To avoid being sternly censured or even prosecuted for trying to practice psychology without credentials I shall limit testimony to my own experience as therapist/patient. The diagnosis: acute non-hip funk, i. e. terror of being discovered at any moment by credible authorities of being an incompetent fraud hopelessly unfit to measure up to the performance standards expected of me by others and myself. It’s the kind of funk where I’m apt to slap myself in the face real hard, I mean REAL HARD!!!, welt-raising hard, again and again in the hope I’m only dreaming and can slap myself awake. Of course, being in the throes of expectant imminent discovery of my incompetence, a state in which I’ve come to believe at my deepest innerness that my self-doubt extends to my competence to slap myself hard enough to awaken from the nightmare funk, I don’t bother to eye the palm of my slapping hand. I sigh a desperate rasping torrent of anxiety-wreaking oxygen-depleted breath and roll the eyes of my inner patient up to those of my inner therapist.
You’re in trouble, Bunky, the therapist thinks, and prescribes David McCullough’s incisive look at 1776, the most critical year in our country’s history to date. Don’t call me “Bunky”, the one inner self says, silently, to the other, and agrees to look at the book I picked up for half a buck at the public library’s fall used-book sale and put off reading for fear it was full of obscure names, dates and geography, etc.--in a word, dull.
Long story short, 1776 is full of obscure names, dates and geography, etc. What it’s not is dull. And it cured my funked-up self of its funk and made it want to crow like a rooster.
In all but one instance 1776 focuses on men. The exception is a brief mention of Molly Corbin, who went into the disastrous battle for Fort Washington at her husband’s side. When he was killed she stepped up to the cannon he’d been loading and firing, and continued “manning” the gun until she was wounded so severely she nearly lost an arm. After the Americans surrendered, the British allowed her to return home to Pennsylvania.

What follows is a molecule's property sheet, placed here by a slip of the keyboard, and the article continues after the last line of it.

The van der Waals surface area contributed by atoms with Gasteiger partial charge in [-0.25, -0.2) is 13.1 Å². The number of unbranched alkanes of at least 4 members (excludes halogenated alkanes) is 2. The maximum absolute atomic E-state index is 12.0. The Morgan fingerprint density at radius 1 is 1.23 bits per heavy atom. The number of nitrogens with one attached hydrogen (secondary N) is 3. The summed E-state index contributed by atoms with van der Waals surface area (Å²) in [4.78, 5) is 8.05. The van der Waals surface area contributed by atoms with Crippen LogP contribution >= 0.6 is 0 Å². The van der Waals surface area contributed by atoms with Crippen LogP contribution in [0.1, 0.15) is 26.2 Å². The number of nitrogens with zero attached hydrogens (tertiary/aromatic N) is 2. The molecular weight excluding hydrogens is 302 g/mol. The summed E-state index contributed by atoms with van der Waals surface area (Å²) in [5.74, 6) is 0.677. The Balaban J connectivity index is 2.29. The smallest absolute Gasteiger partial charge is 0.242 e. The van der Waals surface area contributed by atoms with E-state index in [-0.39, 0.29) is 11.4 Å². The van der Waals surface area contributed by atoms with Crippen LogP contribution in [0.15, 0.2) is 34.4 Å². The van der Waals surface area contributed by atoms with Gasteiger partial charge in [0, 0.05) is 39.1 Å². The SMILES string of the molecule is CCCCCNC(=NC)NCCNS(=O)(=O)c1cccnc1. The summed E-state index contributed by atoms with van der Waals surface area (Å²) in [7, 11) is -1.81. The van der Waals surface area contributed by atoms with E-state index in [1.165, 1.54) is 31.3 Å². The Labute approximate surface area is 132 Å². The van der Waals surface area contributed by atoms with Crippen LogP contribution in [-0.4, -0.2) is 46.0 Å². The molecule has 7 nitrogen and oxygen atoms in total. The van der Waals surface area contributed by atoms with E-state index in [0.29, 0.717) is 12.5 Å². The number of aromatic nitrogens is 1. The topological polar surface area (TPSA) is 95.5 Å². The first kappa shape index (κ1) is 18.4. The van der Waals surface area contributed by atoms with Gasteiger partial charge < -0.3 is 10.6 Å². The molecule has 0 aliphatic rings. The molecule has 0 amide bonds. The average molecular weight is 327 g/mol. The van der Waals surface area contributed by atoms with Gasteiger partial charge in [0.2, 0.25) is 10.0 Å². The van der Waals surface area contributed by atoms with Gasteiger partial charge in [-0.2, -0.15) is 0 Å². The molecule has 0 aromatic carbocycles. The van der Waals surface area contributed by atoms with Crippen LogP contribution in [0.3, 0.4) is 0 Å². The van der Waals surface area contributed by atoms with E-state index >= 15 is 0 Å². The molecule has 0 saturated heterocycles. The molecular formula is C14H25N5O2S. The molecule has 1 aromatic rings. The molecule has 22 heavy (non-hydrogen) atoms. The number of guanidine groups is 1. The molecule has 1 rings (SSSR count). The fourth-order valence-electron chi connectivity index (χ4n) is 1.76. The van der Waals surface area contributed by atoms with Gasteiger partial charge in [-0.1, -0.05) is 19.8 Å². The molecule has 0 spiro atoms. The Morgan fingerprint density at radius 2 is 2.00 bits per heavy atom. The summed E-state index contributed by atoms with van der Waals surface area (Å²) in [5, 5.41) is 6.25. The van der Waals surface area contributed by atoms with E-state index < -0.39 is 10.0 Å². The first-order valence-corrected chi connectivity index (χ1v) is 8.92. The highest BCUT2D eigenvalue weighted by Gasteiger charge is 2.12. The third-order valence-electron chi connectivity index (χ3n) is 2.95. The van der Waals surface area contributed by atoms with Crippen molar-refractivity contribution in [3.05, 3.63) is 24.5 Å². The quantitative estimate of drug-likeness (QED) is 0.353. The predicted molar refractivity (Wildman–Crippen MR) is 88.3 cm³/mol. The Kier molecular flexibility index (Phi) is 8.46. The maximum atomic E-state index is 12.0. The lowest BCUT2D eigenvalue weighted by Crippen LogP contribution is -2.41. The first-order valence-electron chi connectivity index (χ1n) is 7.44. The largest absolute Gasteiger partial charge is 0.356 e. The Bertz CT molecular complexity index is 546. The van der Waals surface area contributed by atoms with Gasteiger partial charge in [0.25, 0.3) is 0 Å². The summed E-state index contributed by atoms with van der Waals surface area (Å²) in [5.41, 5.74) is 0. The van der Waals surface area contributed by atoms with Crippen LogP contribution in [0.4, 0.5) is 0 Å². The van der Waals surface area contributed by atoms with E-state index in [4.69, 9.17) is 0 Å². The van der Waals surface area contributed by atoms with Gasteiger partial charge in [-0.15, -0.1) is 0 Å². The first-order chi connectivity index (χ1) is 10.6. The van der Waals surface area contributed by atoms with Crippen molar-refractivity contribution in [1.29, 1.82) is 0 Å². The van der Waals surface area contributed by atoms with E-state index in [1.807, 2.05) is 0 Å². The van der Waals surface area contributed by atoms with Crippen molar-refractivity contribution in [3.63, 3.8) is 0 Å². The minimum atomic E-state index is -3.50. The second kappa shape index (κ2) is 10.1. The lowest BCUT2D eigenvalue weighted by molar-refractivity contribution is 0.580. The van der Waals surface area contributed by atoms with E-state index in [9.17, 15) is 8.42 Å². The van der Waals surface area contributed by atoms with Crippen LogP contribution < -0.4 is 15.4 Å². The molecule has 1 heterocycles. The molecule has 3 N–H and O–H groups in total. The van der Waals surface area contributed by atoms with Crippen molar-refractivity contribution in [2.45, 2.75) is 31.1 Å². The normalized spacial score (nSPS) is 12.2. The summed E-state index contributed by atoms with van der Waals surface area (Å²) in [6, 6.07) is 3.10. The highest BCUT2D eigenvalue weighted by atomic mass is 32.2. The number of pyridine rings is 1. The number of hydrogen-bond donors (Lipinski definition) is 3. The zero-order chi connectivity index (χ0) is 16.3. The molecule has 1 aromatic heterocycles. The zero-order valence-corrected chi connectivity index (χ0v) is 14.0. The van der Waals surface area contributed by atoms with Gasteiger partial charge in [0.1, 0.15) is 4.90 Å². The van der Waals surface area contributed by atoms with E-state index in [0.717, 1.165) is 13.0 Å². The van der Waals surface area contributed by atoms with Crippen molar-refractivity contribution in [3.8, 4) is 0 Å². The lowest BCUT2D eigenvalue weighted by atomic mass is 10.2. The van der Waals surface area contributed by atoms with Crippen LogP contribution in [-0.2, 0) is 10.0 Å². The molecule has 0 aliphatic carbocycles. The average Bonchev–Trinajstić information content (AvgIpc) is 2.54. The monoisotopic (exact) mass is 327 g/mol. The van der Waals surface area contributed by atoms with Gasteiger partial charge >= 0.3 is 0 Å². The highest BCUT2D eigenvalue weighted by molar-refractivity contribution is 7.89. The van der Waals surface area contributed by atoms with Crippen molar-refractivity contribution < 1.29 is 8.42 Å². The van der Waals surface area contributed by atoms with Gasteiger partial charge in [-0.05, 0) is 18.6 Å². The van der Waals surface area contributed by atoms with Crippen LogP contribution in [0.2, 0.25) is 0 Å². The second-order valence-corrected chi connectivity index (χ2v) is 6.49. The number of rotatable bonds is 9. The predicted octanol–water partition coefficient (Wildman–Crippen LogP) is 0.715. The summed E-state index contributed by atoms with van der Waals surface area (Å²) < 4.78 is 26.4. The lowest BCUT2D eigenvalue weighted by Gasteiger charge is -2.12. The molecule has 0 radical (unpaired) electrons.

The Fort Washington fiasco was one of a series of ignominious defeats suffered by the Continental Army, with much of the blame rightfully placed on the commander in chief. Disease, lack of supplies including clothing and gunpowder, lack of training, desertions in droves, and failure to re-up when annual enlistments expired continually dragged down morale. Bad battlefield decisions came near providing the camel’s back-breaking straw, especially when sheer fortune, such as weather or unexpected decisions by the British, played against the Colonials as well. Confidence in Gen. Washington eroded steadily until, following the surrender of Fort Washington Nov. 16, his most trusted assistant, Joseph Reed, in utter desperation, sent a confidential letter to Charles Lee, Washington’s chief rival for command of the Army, expressing concern that his boss was faltering:
Oh! General, an indecisive mind is one of the greatest misfortunes that can befall an army. How often have I lamented it this campaign. All circumstances considered, we are in a very awful and alarming situation—one that requires the utmost wisdom and firmness of mind. As soon as the season will admit, I think yourself and some others should go to Congress and form the plan of the new army.